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Friday, December 3, 2010

Slugs and baiting and mud and what to you say to people who are almost dead

Today I spread slug bait. The Pacific Northwest has been invaded by a multitude of the slimy little creatures from all over the world. Many of them have moved to our farm.
I have been waiting for the rain to let up so I can spread slug bait for a month now. I usually apply it when I plant so that the slugs eat the bait before the plant sprouts. However, we worked a lot of ground instead of no-tilling and I was hoping to avoid the slug problem. A lot of the wheat I spread slug bait on today has almost big enough to out grow the slug pressures. The annual doesn't look like it has a bag slug problem but I thought I'd just throw away $500 so I spread bait on everything that was short and I could find slugs.
Ironically our other major pest seems to be doing a very good job at eating the slugs. Geese are flocking to the fields where the worst slug problems were. However, they also eat the wheat and sometimes the annual ryegrass.

I have two photos. The first is of the slug baiting machine parked in a wheat field that is totally overrun with annual ryegrass. The annual ryegrass fields that I planted are not this thick. It has been scheduled for spraying for a while and they claim they can control the annual. I doubt it.

The next photo is of wheat that I no-tilled into a sweet corn field. It is pretty much bare dirt. I planted it at an angle and if you look the right direction you can see rows. I spread slugbait as there were slugs but there were also many goose turds so it is probably a lost cause.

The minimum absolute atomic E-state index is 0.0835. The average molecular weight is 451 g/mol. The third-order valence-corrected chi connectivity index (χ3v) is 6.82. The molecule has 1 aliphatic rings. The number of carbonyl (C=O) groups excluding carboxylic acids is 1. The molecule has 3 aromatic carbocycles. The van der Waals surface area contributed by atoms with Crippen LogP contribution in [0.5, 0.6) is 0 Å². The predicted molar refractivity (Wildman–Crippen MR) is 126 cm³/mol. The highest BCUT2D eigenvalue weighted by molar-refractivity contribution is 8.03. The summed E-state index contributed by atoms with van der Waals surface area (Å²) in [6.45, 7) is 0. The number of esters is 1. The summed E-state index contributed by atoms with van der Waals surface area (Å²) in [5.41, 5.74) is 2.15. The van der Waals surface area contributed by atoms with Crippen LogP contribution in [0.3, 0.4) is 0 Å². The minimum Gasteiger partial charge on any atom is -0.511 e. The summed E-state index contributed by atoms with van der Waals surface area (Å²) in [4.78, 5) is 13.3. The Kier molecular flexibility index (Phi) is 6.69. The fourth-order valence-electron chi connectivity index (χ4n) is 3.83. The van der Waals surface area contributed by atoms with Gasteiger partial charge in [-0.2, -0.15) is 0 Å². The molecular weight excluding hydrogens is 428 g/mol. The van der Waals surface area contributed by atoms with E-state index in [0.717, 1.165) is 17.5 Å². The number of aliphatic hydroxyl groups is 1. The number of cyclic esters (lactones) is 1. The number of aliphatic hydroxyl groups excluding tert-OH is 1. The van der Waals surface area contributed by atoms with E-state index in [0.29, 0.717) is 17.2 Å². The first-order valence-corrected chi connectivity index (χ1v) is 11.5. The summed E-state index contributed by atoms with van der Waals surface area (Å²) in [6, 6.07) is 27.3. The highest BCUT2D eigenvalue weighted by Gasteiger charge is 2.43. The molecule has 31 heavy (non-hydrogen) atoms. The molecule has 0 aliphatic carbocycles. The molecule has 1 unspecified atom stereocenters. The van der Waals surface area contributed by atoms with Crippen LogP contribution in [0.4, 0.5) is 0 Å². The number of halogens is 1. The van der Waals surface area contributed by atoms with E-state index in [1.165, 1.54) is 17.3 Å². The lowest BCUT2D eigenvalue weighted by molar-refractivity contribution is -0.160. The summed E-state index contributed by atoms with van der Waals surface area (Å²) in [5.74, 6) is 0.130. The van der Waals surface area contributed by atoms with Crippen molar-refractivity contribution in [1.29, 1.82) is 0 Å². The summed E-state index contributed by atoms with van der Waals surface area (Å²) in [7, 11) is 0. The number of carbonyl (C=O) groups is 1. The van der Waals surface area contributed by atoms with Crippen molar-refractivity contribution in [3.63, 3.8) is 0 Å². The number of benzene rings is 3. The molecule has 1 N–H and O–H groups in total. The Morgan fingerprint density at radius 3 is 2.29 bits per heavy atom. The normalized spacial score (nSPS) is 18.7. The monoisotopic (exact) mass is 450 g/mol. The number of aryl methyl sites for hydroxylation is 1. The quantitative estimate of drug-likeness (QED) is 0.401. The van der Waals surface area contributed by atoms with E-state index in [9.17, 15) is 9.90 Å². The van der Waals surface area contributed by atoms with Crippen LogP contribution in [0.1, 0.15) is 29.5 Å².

Then I managed to hit a mud puddle at a high rate of speed which drenched me with very cold water so I went home for lunch. After lunch I needed two more $95 bags of slug bait and to get the kids from school so I also went to see an older gentleman who just had a relapse of cancer. Two weeks ago he was walking around fine and today he is in a hospital bed in his home waiting to die. Very depressing. He invented a really cool hay tedder that lifts and gently fluffs the hay instead of throwing it around. His family is all gathering. I never know what to say.
I think I'd rather get hit by a bus and get it all over with at once.

4 comments:

  1. " I never know what to say."

    I don't think there's anything we CAN say at such times that will make any difference. Just "being there" says more than anything.

    ReplyDelete
  2. I usually try to find a line of questioning that they enjoy pursuing. Sometimes people enjoy talking about childhood relationships they had with dogs, sometimes they appreciate someone expressing interest in how some particular thing was done sixty years ago. Anything to give them a break from their present circumstance. Especially if grounds can be found for a bit of humor.

    ReplyDelete
  3. Those danged Canadian geese , I know them well and have had acres of crops cleaned off around some of the bigger bodies of water on the farm over the years. Seems like their only predator is on two legs with a shotgun and they are few and far between.
    Agreed on the bus, its a shock but in the long run probably easier on the family than a long drawn out demise.

    ReplyDelete
  4. Well.............You didn't get stuck?

    And

    Not much you can say. They will take comfort in the fact that you care.

    ReplyDelete

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